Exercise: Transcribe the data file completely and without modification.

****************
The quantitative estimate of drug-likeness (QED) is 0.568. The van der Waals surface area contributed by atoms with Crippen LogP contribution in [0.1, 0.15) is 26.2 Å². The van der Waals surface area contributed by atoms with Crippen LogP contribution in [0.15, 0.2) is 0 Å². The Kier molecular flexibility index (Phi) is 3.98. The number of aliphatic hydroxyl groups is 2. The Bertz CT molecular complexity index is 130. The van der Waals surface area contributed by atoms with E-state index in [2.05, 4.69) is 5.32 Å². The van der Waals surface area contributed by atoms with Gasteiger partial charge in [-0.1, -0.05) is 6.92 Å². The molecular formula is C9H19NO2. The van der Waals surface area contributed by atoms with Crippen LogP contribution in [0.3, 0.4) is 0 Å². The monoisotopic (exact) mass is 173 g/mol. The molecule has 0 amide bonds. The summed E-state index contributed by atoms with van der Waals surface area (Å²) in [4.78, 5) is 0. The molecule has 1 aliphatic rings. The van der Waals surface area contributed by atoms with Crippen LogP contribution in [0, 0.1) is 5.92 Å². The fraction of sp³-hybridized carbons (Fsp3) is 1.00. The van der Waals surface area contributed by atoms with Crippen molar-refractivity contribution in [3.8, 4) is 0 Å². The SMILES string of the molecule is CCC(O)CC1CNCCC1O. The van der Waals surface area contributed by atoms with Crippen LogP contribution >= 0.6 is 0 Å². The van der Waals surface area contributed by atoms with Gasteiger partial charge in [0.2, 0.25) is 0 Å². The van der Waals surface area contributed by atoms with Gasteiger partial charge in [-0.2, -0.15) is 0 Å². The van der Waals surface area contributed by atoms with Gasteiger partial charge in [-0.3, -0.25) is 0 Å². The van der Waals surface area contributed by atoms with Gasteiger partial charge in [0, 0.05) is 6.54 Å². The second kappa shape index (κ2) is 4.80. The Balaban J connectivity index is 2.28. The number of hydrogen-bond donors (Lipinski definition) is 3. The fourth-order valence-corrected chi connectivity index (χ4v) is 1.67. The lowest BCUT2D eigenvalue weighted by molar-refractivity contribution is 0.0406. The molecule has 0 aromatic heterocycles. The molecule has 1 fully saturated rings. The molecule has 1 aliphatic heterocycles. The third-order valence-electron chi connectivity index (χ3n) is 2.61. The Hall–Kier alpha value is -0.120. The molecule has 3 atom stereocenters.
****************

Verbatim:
The quantitative estimate of drug-likeness (QED) is 0.568. The van der Waals surface area contributed by atoms with Crippen LogP contribution in [0.1, 0.15) is 26.2 Å². The van der Waals surface area contributed by atoms with Crippen LogP contribution in [0.15, 0.2) is 0 Å². The Kier molecular flexibility index (Phi) is 3.98. The number of aliphatic hydroxyl groups is 2. The Bertz CT molecular complexity index is 130. The van der Waals surface area contributed by atoms with E-state index in [2.05, 4.69) is 5.32 Å². The van der Waals surface area contributed by atoms with Gasteiger partial charge in [-0.1, -0.05) is 6.92 Å². The molecular formula is C9H19NO2. The van der Waals surface area contributed by atoms with Crippen LogP contribution in [0.3, 0.4) is 0 Å². The monoisotopic (exact) mass is 173 g/mol. The molecule has 0 amide bonds. The summed E-state index contributed by atoms with van der Waals surface area (Å²) in [4.78, 5) is 0. The molecule has 1 aliphatic rings. The van der Waals surface area contributed by atoms with Crippen LogP contribution in [0, 0.1) is 5.92 Å². The fraction of sp³-hybridized carbons (Fsp3) is 1.00. The van der Waals surface area contributed by atoms with Crippen molar-refractivity contribution in [3.8, 4) is 0 Å². The SMILES string of the molecule is CCC(O)CC1CNCCC1O. The van der Waals surface area contributed by atoms with Crippen LogP contribution >= 0.6 is 0 Å². The van der Waals surface area contributed by atoms with Gasteiger partial charge in [0.2, 0.25) is 0 Å². The van der Waals surface area contributed by atoms with Gasteiger partial charge in [-0.2, -0.15) is 0 Å². The van der Waals surface area contributed by atoms with Gasteiger partial charge in [-0.3, -0.25) is 0 Å². The van der Waals surface area contributed by atoms with Gasteiger partial charge in [0, 0.05) is 6.54 Å². The second kappa shape index (κ2) is 4.80. The Balaban J connectivity index is 2.28. The number of hydrogen-bond donors (Lipinski definition) is 3. The fourth-order valence-corrected chi connectivity index (χ4v) is 1.67. The lowest BCUT2D eigenvalue weighted by molar-refractivity contribution is 0.0406. The molecule has 0 aromatic heterocycles. The molecule has 1 fully saturated rings. The molecule has 1 aliphatic heterocycles. The third-order valence-electron chi connectivity index (χ3n) is 2.61. The Hall–Kier alpha value is -0.120. The molecule has 3 atom stereocenters.